For those of you who are yoga aficionados, you are familiar with Savasana or Corpse Pose. Yes, that’s corpse, as in dead. You know what that looks like.

While many of us prefer not to think of such things, there are those of us who regularly do Corpse Pose and live better because of it.

My experience with Corpse Pose goes back further than my 38 years of practicing it. Raised in a traditional Roman Catholic family, every Ash Wednesday we were reminded at Mass of our mortality with, “Remember you are dust and to dust you shall return.”

I dealt with corpses, tragically, in high school, viewing my beloved dead swim teammates at the funeral home. Little did I know then that this horrific car accident would set the trajectory for the rest of my life.

Not too long after, early in my university studies, I was fortunate to be in the right place at the right time and became the first female diener at our county hospital. Cutting open dead people taught me much more than anatomy.

Our head pathologist was Brazilian and deeply religious. He insisted that we cover the eyes and genitalia of every single body before beginning an autopsy.

Respect and grace for who that person had been permeated our morgue. There was a reverence in our work. Never did I witness the tossing about of body parts often depicted in books or TV.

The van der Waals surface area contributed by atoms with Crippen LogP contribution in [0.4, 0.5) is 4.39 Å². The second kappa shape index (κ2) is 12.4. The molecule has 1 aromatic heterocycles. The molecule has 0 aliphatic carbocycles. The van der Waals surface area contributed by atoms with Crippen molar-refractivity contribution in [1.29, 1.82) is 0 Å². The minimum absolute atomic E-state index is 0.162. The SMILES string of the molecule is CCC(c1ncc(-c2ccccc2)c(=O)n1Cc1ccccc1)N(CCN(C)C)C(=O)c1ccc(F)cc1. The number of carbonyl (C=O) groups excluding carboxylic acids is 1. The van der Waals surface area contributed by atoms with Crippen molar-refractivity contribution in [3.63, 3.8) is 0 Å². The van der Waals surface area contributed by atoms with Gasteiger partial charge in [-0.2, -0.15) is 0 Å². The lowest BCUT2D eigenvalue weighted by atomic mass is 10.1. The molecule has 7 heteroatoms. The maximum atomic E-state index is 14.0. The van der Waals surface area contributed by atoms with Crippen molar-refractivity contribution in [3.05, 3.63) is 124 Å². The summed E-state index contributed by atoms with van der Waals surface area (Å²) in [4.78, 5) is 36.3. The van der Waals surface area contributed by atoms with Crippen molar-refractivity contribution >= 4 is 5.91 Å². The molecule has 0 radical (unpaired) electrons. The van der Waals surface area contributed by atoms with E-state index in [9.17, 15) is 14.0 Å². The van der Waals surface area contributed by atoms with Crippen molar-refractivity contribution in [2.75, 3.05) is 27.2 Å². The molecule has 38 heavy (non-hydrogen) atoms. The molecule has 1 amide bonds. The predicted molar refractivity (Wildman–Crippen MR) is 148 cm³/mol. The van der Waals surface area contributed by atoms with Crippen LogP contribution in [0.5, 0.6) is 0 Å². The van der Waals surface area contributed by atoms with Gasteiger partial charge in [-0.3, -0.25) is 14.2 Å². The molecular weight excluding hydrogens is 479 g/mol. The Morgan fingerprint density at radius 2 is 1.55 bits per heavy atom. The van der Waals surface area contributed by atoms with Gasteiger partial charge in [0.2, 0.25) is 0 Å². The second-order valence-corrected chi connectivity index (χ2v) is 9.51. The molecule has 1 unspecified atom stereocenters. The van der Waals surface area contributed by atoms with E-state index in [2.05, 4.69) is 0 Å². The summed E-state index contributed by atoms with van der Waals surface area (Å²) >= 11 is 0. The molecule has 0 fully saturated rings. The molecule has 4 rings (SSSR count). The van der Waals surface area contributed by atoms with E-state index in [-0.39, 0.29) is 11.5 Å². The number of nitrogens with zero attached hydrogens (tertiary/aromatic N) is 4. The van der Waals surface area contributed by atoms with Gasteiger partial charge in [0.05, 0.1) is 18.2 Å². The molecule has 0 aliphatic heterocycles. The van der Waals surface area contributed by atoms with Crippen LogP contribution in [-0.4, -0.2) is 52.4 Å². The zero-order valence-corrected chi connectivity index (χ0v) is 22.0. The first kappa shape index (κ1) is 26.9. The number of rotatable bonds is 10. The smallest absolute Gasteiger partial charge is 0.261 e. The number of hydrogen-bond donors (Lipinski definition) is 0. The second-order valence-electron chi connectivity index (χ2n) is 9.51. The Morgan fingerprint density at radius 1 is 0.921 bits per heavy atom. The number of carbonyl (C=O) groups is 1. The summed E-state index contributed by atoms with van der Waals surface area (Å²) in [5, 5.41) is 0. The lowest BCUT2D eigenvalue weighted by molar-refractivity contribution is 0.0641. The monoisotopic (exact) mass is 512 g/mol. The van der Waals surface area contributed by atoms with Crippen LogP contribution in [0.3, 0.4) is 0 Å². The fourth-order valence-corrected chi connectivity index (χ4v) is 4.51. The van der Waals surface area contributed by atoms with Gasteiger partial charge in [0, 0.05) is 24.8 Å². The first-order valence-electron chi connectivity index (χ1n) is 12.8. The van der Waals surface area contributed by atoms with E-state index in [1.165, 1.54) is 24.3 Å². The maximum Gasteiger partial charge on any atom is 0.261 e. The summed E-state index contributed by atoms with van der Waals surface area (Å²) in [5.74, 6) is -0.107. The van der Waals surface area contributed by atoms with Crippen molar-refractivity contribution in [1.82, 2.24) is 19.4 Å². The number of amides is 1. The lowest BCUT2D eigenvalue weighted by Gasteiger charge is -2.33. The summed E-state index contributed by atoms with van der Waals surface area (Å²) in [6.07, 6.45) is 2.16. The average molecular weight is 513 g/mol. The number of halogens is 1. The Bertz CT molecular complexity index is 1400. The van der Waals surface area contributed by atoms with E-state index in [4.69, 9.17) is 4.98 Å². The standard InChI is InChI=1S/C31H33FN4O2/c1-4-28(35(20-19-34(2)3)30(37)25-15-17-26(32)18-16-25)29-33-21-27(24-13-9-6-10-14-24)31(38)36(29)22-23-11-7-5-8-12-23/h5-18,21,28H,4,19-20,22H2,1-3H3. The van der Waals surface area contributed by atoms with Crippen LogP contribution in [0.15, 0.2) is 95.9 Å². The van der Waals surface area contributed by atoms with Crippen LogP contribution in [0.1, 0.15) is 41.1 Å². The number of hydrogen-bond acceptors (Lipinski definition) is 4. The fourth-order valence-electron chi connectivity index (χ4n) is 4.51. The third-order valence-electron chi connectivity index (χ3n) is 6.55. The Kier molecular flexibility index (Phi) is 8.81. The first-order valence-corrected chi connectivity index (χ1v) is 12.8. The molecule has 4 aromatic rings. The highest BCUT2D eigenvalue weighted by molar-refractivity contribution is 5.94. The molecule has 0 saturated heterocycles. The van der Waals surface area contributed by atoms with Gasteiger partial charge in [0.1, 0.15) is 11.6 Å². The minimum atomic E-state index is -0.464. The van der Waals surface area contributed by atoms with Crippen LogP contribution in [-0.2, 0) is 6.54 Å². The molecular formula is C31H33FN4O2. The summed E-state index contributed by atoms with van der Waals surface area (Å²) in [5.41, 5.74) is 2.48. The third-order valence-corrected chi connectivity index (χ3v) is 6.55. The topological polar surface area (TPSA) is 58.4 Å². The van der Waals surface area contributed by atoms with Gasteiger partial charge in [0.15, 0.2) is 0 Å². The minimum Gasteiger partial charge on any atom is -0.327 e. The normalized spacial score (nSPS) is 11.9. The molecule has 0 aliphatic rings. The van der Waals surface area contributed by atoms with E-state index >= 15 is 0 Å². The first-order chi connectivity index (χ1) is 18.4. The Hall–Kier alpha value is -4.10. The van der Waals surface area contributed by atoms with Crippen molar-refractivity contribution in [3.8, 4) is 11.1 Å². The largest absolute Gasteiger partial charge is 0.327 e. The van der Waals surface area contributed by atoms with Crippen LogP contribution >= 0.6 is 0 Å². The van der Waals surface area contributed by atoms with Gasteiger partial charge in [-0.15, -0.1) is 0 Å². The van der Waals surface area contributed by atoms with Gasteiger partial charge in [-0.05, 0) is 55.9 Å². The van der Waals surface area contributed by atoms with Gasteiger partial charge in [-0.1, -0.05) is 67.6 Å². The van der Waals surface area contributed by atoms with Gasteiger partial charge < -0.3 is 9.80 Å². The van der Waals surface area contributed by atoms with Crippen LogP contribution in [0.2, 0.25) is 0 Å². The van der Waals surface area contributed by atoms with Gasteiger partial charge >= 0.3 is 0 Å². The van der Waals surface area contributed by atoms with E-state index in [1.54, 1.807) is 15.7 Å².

Then, as an undergraduate in nursing school, my first medical patient died on my shift. I sensed this would happen the moment I met him during our initial rounds.

Wisely, my professor let me attend to this man and his family during his dying, death and aftermath; she took over my caseload that night. I thank her to this day.

My career and life have been informed by death. And this is what I have learned:

We all die.

Anytime, anywhere, in any circumstance — we can go. I did autopsies on pregnant women, kids, obese middle-aged men, elders, victims of violence … no one is spared.

Life is uncertain.

As much as we think we are in control, we’re really not.

While we can plan for the future, we need to live in the present.

We may never pass this way again.

Here’s where Corpse Pose comes in. It teaches us to be here now as well as to remember, release, rest and reflect.


Just the name “Corpse Pose” reminds us of our mortality.


Totally stopping — which is what Corpse Pose asks us to do — releases us from the rigors (or rigor mortis, if you will) of our life.


Corpse Pose offers us a time to recalibrate, relax and rejuvenate.


Corpse Pose gives us an opportunity to pause and reflect. To rejoice in what is working and revamp what’s not.

Begin by practicing Corpse Pose for just five minutes a day. Simply lie down — nothing fancy. Be consistent, though, and you’ll find the momentum and benefits multiply.

Like a Phoenix rising from the ashes, Corpse Pose gives us an opportunity to be reborn again. Die daily to live better.